I have yet to watch this episode, as I was out. However, it seems to me that in a city the size of New York, there should be more than one meeting which he could attend. If someone is stealing his words, can he not go to a different meeting and avoid the thief?
When they introduced him he was said already to be dying of cancer, I think it was, at that time.
I do not speak for any gay people. They have mouths and keyboards, and can speak for themselves. I speak for myself. I personally am offended by the stereotype. It demeans me. The writers think that I, the viewer, am a stupid person living in another century. I am offended when writers treat me that way. And you did not read what I said carefully enough, if you think I EVER speak for anyone but myself.
While it will be too bad not to have Mr. Eads's pretty face to watch any more, I think the turnover in staff at the lab makes the show reflect reality in a way that a lot of shows with an unchanging office cast do not. I spent fifteen years at my last office job, and the staff turnover due to retirement, moving, promotion, firing, transfers, illness, marriage, childbirth, etc., was constant. We also had several individuals who left for one reason or another, and who then returned as new hires. CSI has had characters die, leave for better jobs, leave for sabbaticals, leave to get married -- the only one I did not particularly like was Dr. Ray Langston. I disagree with the previous commenters. I think the turnover keeps the show fresh, and I like the different skills brought in by the new characters. I like the blood spatter specialist (Finn Finlay); I like the humanizing effect his daughter has had on Conrad Ecklie. I agree that it appears that CBS is trying to strangle this show on the vine, to kill it without getting the blame. I think that is pretty bush league of them.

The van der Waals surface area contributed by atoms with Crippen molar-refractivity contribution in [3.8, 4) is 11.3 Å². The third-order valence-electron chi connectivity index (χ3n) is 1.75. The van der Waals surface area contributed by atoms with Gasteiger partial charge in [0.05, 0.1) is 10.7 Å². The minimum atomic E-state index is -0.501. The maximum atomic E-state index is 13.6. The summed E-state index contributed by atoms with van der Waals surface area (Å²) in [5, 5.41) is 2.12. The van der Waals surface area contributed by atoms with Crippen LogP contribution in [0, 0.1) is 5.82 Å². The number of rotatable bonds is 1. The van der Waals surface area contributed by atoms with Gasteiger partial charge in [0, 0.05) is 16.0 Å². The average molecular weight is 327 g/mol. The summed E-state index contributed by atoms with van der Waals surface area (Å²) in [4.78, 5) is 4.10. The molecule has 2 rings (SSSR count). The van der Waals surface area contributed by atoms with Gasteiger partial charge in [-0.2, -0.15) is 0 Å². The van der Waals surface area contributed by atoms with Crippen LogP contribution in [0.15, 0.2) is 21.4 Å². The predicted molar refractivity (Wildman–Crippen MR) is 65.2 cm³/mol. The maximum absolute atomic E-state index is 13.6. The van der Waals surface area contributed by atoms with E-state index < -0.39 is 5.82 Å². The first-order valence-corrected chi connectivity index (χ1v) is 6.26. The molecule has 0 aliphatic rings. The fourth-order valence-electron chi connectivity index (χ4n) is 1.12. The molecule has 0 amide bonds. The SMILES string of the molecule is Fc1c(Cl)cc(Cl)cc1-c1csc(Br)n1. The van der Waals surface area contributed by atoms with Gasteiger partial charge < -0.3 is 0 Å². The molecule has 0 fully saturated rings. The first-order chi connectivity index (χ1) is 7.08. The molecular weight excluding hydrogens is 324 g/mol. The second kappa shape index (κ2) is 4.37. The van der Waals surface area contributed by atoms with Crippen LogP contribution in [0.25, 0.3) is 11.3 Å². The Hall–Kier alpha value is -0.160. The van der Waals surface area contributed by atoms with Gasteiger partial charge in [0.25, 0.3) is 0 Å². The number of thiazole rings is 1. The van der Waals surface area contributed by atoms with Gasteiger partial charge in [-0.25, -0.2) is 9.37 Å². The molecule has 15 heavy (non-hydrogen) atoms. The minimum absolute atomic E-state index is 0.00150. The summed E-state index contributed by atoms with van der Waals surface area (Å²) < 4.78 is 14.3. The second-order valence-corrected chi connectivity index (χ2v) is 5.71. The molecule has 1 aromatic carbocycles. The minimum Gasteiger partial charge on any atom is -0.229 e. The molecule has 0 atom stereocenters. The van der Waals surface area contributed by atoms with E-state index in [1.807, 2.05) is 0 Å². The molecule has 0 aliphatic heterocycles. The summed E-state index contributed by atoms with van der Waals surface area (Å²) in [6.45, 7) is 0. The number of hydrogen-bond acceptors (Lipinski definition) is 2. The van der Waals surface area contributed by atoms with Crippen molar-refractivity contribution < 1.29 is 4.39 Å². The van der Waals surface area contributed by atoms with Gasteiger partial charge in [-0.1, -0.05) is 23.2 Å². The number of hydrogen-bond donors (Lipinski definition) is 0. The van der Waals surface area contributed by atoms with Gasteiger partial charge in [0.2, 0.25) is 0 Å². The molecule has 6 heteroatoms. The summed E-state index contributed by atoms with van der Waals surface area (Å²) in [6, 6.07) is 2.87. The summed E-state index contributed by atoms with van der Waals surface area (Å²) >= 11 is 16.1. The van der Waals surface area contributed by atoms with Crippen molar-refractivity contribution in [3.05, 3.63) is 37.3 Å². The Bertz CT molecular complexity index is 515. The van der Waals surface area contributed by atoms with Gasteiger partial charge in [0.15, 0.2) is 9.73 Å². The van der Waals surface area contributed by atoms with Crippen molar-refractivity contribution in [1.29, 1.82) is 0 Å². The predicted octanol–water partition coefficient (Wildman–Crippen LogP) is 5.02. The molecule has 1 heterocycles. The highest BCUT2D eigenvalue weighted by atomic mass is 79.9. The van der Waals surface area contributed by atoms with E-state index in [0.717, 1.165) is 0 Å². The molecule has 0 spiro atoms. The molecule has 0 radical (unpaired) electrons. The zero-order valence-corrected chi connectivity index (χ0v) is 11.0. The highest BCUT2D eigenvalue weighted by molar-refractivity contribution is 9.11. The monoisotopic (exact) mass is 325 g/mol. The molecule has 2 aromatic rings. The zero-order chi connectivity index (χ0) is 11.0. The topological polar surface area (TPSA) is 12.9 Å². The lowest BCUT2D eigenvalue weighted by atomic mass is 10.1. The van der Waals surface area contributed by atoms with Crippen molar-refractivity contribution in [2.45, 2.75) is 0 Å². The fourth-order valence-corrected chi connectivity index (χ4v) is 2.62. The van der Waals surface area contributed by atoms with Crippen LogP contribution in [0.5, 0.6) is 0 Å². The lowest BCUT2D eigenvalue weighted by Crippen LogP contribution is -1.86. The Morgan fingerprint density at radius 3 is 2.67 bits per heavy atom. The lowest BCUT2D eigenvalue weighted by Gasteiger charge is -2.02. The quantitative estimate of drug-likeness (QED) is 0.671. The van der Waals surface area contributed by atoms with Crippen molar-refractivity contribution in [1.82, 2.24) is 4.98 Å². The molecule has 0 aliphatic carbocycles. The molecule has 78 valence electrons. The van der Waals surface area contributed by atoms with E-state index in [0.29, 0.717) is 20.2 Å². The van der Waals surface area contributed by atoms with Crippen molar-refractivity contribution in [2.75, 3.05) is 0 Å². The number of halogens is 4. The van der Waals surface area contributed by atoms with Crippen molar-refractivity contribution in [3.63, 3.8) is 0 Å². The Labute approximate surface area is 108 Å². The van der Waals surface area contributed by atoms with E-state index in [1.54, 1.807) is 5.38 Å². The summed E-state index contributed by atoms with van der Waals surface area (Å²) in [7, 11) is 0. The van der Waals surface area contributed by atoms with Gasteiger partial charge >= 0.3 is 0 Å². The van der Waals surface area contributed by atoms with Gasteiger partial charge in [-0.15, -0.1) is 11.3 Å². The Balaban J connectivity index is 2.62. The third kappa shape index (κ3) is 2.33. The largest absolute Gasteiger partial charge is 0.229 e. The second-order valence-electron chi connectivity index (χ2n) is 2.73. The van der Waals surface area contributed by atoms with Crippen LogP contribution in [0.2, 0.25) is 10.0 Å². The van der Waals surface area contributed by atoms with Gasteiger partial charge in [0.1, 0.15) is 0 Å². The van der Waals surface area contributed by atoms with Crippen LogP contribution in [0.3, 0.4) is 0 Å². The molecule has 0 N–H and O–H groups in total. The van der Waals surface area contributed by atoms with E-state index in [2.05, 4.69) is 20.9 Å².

That would indeed be an interesting caution to those so foolish as to not get vaccinated against things for which there are vaccines. Spanish Flu is not one of them. I believe that I read or saw a piece a decade or so back about the US government having stockpiled a sample of this specific flu virus which they discovered that they had, unintentionally. (The discovery, not the stockpiling.) It is put aside against the day that they may find it necessary to make a vaccine for it, or a related virus. It was a long time ago, so I don't remember the details any more. Given her history, I very much doubt Audrey has ever been vaccinated against anything. You're right. That had not occurred to me.
Nicky embodies the mindset "I am 17 years old, so I know everything." She is tiresome.
I hope it is not the Spanish flu. NASTY disease. My grandmother's older sister died of it.
It was the over the top gay cliches which really turned me off in the first three episodes. I have several gay friends, and if they had not mentioned it, one would not know, because they are regular people, just like blacks, redheads, science fiction fans, chefs, paraplegics, and females. One of my friends is a professional drag queen, and when not in drag, you would see none of those ridiculous mannerisms they have the gay characters using on the first three episodes. It is offensive in the extreme, and I am not gay. Just offended. If they do not cut that out, then the show will tank, because that time has PASSED.
Last night I watched the first three episodes online, and I was planning to never see the show again. Your review has convinced me to give it another look.
Abby is a dedicated bowler. She bowls with nuns. It is one of her occasionally-mentioned outside activities, from as far back as the episode where she had a crazy stalker, who wanted to kill her because he was confused about her "character" in McGee's books. Cover Story, episode 20, season 5. It has been mentioned since then, so it is an ongoing activity.
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